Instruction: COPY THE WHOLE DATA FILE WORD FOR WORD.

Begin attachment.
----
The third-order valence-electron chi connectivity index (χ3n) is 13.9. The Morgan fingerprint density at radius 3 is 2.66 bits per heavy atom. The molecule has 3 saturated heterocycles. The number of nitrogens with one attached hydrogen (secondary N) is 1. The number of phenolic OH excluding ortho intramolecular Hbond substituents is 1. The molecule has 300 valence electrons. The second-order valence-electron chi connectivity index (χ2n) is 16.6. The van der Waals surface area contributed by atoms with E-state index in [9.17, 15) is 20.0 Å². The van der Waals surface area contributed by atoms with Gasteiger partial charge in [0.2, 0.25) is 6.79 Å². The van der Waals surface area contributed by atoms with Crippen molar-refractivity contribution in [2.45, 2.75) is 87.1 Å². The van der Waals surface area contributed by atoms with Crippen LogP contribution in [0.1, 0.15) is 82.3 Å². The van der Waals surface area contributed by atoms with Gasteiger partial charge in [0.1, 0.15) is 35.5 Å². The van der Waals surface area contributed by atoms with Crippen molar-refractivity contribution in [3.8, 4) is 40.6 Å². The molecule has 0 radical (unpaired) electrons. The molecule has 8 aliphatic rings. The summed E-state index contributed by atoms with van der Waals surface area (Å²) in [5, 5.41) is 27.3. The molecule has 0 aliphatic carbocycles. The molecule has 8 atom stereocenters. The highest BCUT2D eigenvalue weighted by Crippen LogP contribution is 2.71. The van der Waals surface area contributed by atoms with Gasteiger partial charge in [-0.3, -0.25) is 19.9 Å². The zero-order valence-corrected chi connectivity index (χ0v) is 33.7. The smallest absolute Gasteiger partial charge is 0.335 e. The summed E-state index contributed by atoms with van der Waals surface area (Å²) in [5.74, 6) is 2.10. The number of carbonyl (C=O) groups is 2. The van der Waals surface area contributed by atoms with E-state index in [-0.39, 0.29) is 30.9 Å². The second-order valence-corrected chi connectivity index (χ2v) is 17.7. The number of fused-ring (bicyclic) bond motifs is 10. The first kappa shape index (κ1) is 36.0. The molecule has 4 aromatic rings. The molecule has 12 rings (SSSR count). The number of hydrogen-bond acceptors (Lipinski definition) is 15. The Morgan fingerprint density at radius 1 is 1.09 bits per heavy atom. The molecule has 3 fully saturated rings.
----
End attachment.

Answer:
The third-order valence-electron chi connectivity index (χ3n) is 13.9. The Morgan fingerprint density at radius 3 is 2.66 bits per heavy atom. The molecule has 3 saturated heterocycles. The number of nitrogens with one attached hydrogen (secondary N) is 1. The number of phenolic OH excluding ortho intramolecular Hbond substituents is 1. The molecule has 300 valence electrons. The second-order valence-electron chi connectivity index (χ2n) is 16.6. The van der Waals surface area contributed by atoms with E-state index in [9.17, 15) is 20.0 Å². The van der Waals surface area contributed by atoms with Gasteiger partial charge in [0.2, 0.25) is 6.79 Å². The van der Waals surface area contributed by atoms with Crippen molar-refractivity contribution in [2.45, 2.75) is 87.1 Å². The van der Waals surface area contributed by atoms with Crippen LogP contribution in [0.1, 0.15) is 82.3 Å². The van der Waals surface area contributed by atoms with Gasteiger partial charge in [0.1, 0.15) is 35.5 Å². The van der Waals surface area contributed by atoms with Crippen molar-refractivity contribution in [3.8, 4) is 40.6 Å². The molecule has 0 radical (unpaired) electrons. The molecule has 8 aliphatic rings. The summed E-state index contributed by atoms with van der Waals surface area (Å²) in [5, 5.41) is 27.3. The molecule has 0 aliphatic carbocycles. The molecule has 8 atom stereocenters. The highest BCUT2D eigenvalue weighted by Crippen LogP contribution is 2.71. The van der Waals surface area contributed by atoms with Gasteiger partial charge in [-0.3, -0.25) is 19.9 Å². The zero-order valence-corrected chi connectivity index (χ0v) is 33.7. The smallest absolute Gasteiger partial charge is 0.335 e. The summed E-state index contributed by atoms with van der Waals surface area (Å²) in [5.74, 6) is 2.10. The number of carbonyl (C=O) groups is 2. The van der Waals surface area contributed by atoms with E-state index in [-0.39, 0.29) is 30.9 Å². The second-order valence-corrected chi connectivity index (χ2v) is 17.7. The number of fused-ring (bicyclic) bond motifs is 10. The first kappa shape index (κ1) is 36.0. The molecule has 4 aromatic rings. The molecule has 12 rings (SSSR count). The number of hydrogen-bond acceptors (Lipinski definition) is 15. The Morgan fingerprint density at radius 1 is 1.09 bits per heavy atom. The molecule has 3 fully saturated rings.